Last Updated on 10/13/20 by Rose Palmer
“The stars at night are big and bright, deep in the heart of Texas”
I knew that when my 3 1/2 year old son came home from preschool singing these lyrics from the song “Deep In the Heart of Texas” that he had acclimated to our move to Houston. Six months after we moved to the Lone Star State, we took a trip into the heart of Texas and discovered the truth behind the Texas dark skies in Big Bend National Park. The Big Bend dark skies were the best place to see the milky way in the lower 48 states.
Our first excursion exploring the vastness that is Texas took us into central and then south Texas to Big Bend National Park. The first stop was at the McDonald Observatory so that we could experience one of their star parties. Almost 30 years later and that experience is still etched clearly in my memory. After an introductory talk at the visitor’s center, the guide turned off all the lights so that our eyes would get acclimated to the dark. Then we were led carefully outdoors for a guided tour of the night sky.
I will never forget taking that first step through the doors and looking up at a sky that had so many stars in it that it seemed like there was more white than black. The more I looked, the more pin pricks and wisps of white I saw. It was now clear that the night sky really wasn’t dark at all. Growing up in a city, I had never imagined that so many stars could ever be visible at night.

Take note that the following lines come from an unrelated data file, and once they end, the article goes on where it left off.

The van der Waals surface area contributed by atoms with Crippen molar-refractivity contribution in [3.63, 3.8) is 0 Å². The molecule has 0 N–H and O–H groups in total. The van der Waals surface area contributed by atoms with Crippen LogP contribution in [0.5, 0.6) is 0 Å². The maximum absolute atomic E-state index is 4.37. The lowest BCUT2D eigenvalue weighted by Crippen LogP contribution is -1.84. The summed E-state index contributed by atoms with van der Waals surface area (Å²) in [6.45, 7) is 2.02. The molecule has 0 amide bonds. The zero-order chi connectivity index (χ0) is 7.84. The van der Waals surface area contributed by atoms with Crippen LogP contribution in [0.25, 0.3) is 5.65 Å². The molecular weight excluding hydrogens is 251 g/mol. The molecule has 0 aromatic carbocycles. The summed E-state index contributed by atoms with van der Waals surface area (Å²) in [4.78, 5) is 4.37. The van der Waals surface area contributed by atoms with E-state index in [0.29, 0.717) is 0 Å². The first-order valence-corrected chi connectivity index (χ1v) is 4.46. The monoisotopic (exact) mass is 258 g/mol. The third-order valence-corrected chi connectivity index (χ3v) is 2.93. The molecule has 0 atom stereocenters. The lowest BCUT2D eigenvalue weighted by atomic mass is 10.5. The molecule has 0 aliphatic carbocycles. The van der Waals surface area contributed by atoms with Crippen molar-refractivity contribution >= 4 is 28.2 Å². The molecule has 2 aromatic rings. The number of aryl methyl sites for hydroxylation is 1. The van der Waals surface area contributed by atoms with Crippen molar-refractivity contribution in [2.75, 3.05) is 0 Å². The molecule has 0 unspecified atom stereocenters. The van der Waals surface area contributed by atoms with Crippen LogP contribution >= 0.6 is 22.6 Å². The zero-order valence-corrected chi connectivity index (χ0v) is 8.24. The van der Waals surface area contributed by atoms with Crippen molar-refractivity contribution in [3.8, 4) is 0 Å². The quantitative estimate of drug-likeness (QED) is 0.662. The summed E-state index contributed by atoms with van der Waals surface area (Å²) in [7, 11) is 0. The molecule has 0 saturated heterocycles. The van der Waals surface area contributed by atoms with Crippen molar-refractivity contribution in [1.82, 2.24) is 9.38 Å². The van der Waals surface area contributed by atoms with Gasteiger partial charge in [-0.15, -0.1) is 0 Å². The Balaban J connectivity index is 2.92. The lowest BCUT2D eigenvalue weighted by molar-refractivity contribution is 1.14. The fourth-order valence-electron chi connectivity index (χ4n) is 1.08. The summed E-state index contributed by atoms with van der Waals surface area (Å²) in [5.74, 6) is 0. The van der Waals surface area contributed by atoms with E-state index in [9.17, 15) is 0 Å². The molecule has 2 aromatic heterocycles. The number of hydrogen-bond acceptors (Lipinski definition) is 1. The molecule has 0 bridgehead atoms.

This first encounter with the night skies in Texas was in 1990, three years before the first area in the US was designated as a Dark Sky Park (Lake Hudson State Recreation Area in 1993). Big Bend National Park received its Dark Sky Park designation in 2012.
Today, the US has 55 designated Dark Sky Parks, many of which are also US National Parks, National Monuments or State Parks. What does it mean to be a Dark Sky Park? According to the International Dark Sky Association, “an IDA International Dark Sky Park (IDSP) is a land possessing an exceptional or distinguished quality of starry nights and a nocturnal environment that is specifically protected for its scientific, natural, educational, cultural heritage, and/or public enjoyment. The land may be publicly owned, or privately owned provided that the landowner(s) consent to the right of permanent, ongoing public access to specific areas included in the IDA designation.” Basically, that means a location that has no artificial lighting for miles around and is very, very, very dark. The primordial kind of dark that is now hard to find in our electrified world.
Big Bend, Texas – The best place to see the milky way
Besides having Big Bend National Park as a Dark Sky Park, the adjacent Big Bend Ranch State Park also received a Dark Sky Park designation in 2017. The two parks combined provide almost 1800 square miles of uninterrupted and protected night time visibility with almost no light pollution. Add to that the fact that there is also not much development across the Rio Grand River in Mexico, and you have one of the best placed in the US for star gazing.